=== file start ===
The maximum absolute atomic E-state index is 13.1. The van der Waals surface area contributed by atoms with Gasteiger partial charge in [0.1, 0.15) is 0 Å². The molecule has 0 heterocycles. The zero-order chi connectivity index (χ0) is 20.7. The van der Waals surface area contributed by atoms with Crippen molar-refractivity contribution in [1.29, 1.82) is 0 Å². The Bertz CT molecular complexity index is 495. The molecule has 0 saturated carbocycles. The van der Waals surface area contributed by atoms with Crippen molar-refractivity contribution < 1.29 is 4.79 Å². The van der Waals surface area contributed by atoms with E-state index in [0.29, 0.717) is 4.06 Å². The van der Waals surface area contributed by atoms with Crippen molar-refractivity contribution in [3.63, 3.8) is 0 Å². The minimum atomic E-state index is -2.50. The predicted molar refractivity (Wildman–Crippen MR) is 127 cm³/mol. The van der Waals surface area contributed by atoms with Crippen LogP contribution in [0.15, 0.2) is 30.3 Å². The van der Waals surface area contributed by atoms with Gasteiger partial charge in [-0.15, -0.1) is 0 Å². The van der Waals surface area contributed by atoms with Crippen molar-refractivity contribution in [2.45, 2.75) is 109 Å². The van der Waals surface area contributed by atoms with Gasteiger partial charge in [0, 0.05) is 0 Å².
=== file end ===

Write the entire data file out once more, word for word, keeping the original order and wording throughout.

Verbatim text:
The maximum absolute atomic E-state index is 13.1. The van der Waals surface area contributed by atoms with Gasteiger partial charge in [0.1, 0.15) is 0 Å². The molecule has 0 heterocycles. The zero-order chi connectivity index (χ0) is 20.7. The van der Waals surface area contributed by atoms with Crippen molar-refractivity contribution in [1.29, 1.82) is 0 Å². The Bertz CT molecular complexity index is 495. The molecule has 0 saturated carbocycles. The van der Waals surface area contributed by atoms with Crippen molar-refractivity contribution < 1.29 is 4.79 Å². The van der Waals surface area contributed by atoms with E-state index in [0.29, 0.717) is 4.06 Å². The van der Waals surface area contributed by atoms with Crippen molar-refractivity contribution in [3.63, 3.8) is 0 Å². The minimum atomic E-state index is -2.50. The predicted molar refractivity (Wildman–Crippen MR) is 127 cm³/mol. The van der Waals surface area contributed by atoms with Crippen LogP contribution in [0.15, 0.2) is 30.3 Å². The van der Waals surface area contributed by atoms with Gasteiger partial charge in [-0.15, -0.1) is 0 Å². The van der Waals surface area contributed by atoms with Crippen molar-refractivity contribution in [2.45, 2.75) is 109 Å². The van der Waals surface area contributed by atoms with Gasteiger partial charge in [0, 0.05) is 0 Å².